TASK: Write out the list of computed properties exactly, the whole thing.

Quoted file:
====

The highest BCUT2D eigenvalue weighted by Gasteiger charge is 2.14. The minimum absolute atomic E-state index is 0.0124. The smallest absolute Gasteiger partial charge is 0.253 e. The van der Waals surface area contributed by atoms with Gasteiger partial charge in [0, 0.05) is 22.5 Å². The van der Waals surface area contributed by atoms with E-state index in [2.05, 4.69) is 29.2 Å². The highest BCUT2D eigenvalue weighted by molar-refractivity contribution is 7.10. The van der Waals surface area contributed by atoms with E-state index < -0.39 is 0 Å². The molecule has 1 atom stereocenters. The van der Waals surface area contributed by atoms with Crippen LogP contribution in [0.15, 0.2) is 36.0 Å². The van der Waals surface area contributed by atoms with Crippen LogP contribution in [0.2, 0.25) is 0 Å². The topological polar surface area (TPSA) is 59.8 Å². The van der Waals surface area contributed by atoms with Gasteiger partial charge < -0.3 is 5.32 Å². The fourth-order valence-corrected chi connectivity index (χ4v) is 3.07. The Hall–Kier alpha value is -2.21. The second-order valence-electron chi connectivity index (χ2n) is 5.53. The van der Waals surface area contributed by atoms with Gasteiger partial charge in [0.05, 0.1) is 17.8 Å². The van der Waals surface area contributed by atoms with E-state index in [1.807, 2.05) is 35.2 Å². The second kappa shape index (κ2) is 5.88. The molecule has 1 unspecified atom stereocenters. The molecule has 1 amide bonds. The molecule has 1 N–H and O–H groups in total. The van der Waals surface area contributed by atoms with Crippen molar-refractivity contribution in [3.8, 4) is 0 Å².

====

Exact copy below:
The highest BCUT2D eigenvalue weighted by Gasteiger charge is 2.14. The minimum absolute atomic E-state index is 0.0124. The smallest absolute Gasteiger partial charge is 0.253 e. The van der Waals surface area contributed by atoms with Gasteiger partial charge in [0, 0.05) is 22.5 Å². The van der Waals surface area contributed by atoms with E-state index in [2.05, 4.69) is 29.2 Å². The highest BCUT2D eigenvalue weighted by molar-refractivity contribution is 7.10. The van der Waals surface area contributed by atoms with E-state index < -0.39 is 0 Å². The molecule has 1 atom stereocenters. The van der Waals surface area contributed by atoms with Crippen LogP contribution in [0.15, 0.2) is 36.0 Å². The van der Waals surface area contributed by atoms with Crippen LogP contribution in [0.2, 0.25) is 0 Å². The topological polar surface area (TPSA) is 59.8 Å². The van der Waals surface area contributed by atoms with Gasteiger partial charge < -0.3 is 5.32 Å². The fourth-order valence-corrected chi connectivity index (χ4v) is 3.07. The Hall–Kier alpha value is -2.21. The second-order valence-electron chi connectivity index (χ2n) is 5.53. The van der Waals surface area contributed by atoms with Gasteiger partial charge in [0.05, 0.1) is 17.8 Å². The van der Waals surface area contributed by atoms with E-state index in [1.807, 2.05) is 35.2 Å². The second kappa shape index (κ2) is 5.88. The molecule has 1 unspecified atom stereocenters. The molecule has 1 amide bonds. The molecule has 1 N–H and O–H groups in total. The van der Waals surface area contributed by atoms with Crippen molar-refractivity contribution in [3.8, 4) is 0 Å².